Lawyers, Litigants in Kaduna Express Diverse Views as Judiciary Workers Begin Strike


Some lawyers and litigants in Kaduna on Tuesday expressed diverse views on the strike by Judiciary Staff Union of Nigeria (JUSUN) which led to closure of courts nationwide.

Most lawyers interviewed by newsmen expressed support for the strike, with a few saying that the action would lead to the of collapse of the country’s justice system.

A lawyer, David James, who opposed the strike argued that it might bring about the collapse of justice system in the country.

According to James, the strike will deny those awaiting trial quick resolution of their cases, while lawyers will be made redundant, thus affecting their income.

He further said that the industrial action by JUSUN might increase the level of poverty and crime, if not resolved on time.

“The action was infringing on the fundamental human rights of prison inmates and will also make it impossible for accused persons to be granted bail, in such instance, it is the inmates that suffer because of the strike, as their cases are further delayed in courts.

“For example, some of my clients are being unfairly held in police detention because they have not been arraigned before a court due to the strike,” he said.

He urged the government to listen to JUSUN’s demands, if that will bring about reforms in the judicial system.

Karim Abdullahi, a lawyer who expresses support for JUSUN, said it would be wrong if the government remained unconcerned about developments in the Judiciary.

He advised the government and the union to resolve the issues urgently.

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“The ones that have to be negotiated should be negotiated and in the process, there would be a compromise, there would be no winner, no loser.

“The JUSUN cannot have everything it wants, and the government cannot fold its arms and feel unconcerned, let them sit and agree on the fundamentals to ensure that the courts become functional again,” Abdullahi added.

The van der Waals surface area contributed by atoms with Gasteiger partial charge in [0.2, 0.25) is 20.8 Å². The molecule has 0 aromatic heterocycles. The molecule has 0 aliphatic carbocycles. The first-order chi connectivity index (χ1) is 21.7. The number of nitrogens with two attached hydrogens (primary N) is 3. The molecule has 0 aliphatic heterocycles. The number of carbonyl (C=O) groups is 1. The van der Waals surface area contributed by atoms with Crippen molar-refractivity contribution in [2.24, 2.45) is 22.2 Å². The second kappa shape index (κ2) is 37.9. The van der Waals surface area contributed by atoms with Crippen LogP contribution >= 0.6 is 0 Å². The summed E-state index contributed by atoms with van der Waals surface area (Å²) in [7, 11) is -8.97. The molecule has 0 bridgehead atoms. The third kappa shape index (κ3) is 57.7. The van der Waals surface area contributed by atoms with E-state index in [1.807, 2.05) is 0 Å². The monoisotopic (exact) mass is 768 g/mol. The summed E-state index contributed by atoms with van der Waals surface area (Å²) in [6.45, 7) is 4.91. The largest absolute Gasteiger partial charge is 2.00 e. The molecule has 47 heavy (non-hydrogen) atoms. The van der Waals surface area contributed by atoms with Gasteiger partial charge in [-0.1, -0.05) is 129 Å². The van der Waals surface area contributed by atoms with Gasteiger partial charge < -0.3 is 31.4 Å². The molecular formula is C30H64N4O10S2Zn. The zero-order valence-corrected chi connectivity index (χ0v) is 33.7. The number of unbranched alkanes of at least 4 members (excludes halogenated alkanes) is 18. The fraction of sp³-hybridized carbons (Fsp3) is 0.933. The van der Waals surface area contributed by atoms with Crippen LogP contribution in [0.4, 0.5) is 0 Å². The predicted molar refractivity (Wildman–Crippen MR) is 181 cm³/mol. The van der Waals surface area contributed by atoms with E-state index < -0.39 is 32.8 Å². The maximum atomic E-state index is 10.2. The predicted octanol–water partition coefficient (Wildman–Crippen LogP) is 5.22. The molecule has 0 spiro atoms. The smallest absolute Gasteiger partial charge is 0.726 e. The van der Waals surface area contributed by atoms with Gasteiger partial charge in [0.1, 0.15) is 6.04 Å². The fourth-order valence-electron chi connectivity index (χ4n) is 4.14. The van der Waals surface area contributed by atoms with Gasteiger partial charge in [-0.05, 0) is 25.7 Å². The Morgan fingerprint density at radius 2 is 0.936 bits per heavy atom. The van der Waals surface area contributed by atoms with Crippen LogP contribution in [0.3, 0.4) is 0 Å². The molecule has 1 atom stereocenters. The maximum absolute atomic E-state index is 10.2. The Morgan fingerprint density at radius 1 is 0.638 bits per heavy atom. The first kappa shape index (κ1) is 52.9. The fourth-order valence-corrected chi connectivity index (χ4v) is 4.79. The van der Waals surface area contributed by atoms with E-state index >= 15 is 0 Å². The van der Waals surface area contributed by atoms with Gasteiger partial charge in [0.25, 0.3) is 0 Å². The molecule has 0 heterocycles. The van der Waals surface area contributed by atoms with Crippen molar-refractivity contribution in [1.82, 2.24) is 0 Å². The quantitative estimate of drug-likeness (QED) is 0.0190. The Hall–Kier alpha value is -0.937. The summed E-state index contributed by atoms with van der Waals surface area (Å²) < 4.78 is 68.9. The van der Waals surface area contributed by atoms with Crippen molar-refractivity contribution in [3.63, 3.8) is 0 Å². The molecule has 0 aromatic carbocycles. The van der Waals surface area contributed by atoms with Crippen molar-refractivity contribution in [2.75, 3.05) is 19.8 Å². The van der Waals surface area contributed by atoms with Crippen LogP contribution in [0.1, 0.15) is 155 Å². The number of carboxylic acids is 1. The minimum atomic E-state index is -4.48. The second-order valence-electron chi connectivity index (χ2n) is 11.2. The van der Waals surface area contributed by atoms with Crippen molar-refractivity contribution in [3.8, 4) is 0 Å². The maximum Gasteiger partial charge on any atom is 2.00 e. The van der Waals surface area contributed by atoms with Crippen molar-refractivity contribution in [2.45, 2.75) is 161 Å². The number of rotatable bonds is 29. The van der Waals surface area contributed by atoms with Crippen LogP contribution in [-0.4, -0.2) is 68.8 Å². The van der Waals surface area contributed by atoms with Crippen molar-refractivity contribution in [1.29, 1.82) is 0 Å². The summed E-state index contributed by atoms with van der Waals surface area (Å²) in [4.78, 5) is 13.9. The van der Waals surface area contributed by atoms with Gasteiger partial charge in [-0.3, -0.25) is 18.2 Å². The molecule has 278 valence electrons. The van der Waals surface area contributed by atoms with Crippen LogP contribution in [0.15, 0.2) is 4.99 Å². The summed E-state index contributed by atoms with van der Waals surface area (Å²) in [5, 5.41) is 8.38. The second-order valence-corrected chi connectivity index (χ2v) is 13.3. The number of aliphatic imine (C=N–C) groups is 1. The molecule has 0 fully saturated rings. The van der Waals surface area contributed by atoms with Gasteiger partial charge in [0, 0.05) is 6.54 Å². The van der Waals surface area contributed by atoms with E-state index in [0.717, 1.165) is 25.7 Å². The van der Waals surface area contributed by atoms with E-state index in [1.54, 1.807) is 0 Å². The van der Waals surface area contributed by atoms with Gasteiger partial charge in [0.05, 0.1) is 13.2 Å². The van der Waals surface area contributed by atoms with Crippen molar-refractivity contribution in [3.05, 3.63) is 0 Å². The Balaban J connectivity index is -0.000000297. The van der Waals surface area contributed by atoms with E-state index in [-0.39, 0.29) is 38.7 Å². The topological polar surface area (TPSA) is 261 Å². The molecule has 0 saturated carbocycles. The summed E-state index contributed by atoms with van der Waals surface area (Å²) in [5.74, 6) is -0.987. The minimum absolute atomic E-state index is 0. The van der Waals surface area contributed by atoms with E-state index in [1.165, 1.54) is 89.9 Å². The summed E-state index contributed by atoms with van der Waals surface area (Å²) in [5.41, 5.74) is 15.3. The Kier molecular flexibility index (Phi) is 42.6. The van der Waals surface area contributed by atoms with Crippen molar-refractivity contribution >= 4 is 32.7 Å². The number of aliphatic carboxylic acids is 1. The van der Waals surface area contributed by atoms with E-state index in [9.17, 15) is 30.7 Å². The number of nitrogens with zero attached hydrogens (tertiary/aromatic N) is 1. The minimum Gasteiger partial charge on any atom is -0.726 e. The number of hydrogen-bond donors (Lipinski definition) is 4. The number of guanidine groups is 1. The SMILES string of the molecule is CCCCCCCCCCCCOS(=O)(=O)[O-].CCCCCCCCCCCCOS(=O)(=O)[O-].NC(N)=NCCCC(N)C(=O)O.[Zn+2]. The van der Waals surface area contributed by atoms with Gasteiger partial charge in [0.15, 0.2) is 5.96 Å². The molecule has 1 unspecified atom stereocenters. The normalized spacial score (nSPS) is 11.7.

He however noted that the strike would hit hard on inmates standing criminal trial for five to six years.

Abdullahi called on the government to yield to the demands of the judiciary workers as it is the right thing to do and for justice to be granted to those awaiting trial.

Also, Paul Daniel, said that it would be good if the demand of JUSUN on autonomy was granted, as the judiciary is a vital arm of government.

According to him, the judiciary workers were fighting a good cause, though the strike would definitely cost him and his clients a lot.

“I support the financial autonomy of the judiciary for proper checks and balances in the government.

“If the judiciary must remain impartial, then financial independence or autonomy is an indispensable factor,” Daniel said.

Also, a litigant, Ruqayya Adamu, expressed sadness over the strike and expressed the hope that it will be over soon.

Adamu, whose civil case was slated for mention, said it was unfortunate that the courts were closed due to the strike.

Another litigant, Aliyu Ibrahim, said he left home early so as to appear before the court, but was disappointed to meet the court closed.

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He also appealed for a quick resolution of the issues, “so that the common man will access justice.”

NAN report that the National leadership of JUSUN in a circular dated April 1, ordered the closure of courts nationwide as from April 6.

The order followed the expiration of a 21-day ultimatum to the government to implement full financial autonomy of the judiciary.

Today NG


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